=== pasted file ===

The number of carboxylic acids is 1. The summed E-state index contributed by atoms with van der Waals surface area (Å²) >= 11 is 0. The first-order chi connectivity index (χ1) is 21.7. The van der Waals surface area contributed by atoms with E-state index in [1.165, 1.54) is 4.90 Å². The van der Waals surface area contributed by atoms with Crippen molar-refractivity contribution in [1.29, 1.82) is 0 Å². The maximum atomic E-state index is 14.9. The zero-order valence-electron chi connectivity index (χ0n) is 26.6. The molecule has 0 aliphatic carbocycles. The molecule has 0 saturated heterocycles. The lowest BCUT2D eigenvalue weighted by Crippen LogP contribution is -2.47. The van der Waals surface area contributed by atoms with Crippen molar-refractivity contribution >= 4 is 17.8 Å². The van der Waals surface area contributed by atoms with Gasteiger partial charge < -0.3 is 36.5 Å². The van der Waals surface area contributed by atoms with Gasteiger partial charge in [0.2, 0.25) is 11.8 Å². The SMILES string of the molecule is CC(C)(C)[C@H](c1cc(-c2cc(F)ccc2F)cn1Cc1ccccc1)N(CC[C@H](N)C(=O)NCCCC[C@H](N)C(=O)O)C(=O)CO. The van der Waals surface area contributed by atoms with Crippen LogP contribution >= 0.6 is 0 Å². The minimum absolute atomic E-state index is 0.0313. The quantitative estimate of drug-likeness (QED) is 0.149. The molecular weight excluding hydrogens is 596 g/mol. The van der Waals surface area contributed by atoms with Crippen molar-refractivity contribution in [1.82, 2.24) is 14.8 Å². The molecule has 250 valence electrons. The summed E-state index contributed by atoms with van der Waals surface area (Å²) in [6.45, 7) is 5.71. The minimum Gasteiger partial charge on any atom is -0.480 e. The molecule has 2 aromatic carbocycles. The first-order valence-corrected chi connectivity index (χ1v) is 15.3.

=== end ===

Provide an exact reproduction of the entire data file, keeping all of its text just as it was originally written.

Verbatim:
The number of carboxylic acids is 1. The summed E-state index contributed by atoms with van der Waals surface area (Å²) >= 11 is 0. The first-order chi connectivity index (χ1) is 21.7. The van der Waals surface area contributed by atoms with E-state index in [1.165, 1.54) is 4.90 Å². The van der Waals surface area contributed by atoms with Crippen molar-refractivity contribution in [1.29, 1.82) is 0 Å². The maximum atomic E-state index is 14.9. The zero-order valence-electron chi connectivity index (χ0n) is 26.6. The molecule has 0 aliphatic carbocycles. The molecule has 0 saturated heterocycles. The lowest BCUT2D eigenvalue weighted by Crippen LogP contribution is -2.47. The van der Waals surface area contributed by atoms with Crippen molar-refractivity contribution >= 4 is 17.8 Å². The van der Waals surface area contributed by atoms with Gasteiger partial charge < -0.3 is 36.5 Å². The van der Waals surface area contributed by atoms with Gasteiger partial charge in [0.2, 0.25) is 11.8 Å². The SMILES string of the molecule is CC(C)(C)[C@H](c1cc(-c2cc(F)ccc2F)cn1Cc1ccccc1)N(CC[C@H](N)C(=O)NCCCC[C@H](N)C(=O)O)C(=O)CO. The van der Waals surface area contributed by atoms with Crippen LogP contribution >= 0.6 is 0 Å². The minimum absolute atomic E-state index is 0.0313. The quantitative estimate of drug-likeness (QED) is 0.149. The molecular weight excluding hydrogens is 596 g/mol. The van der Waals surface area contributed by atoms with Crippen molar-refractivity contribution in [1.82, 2.24) is 14.8 Å². The molecule has 250 valence electrons. The summed E-state index contributed by atoms with van der Waals surface area (Å²) in [6.45, 7) is 5.71. The minimum Gasteiger partial charge on any atom is -0.480 e. The molecule has 2 aromatic carbocycles. The first-order valence-corrected chi connectivity index (χ1v) is 15.3.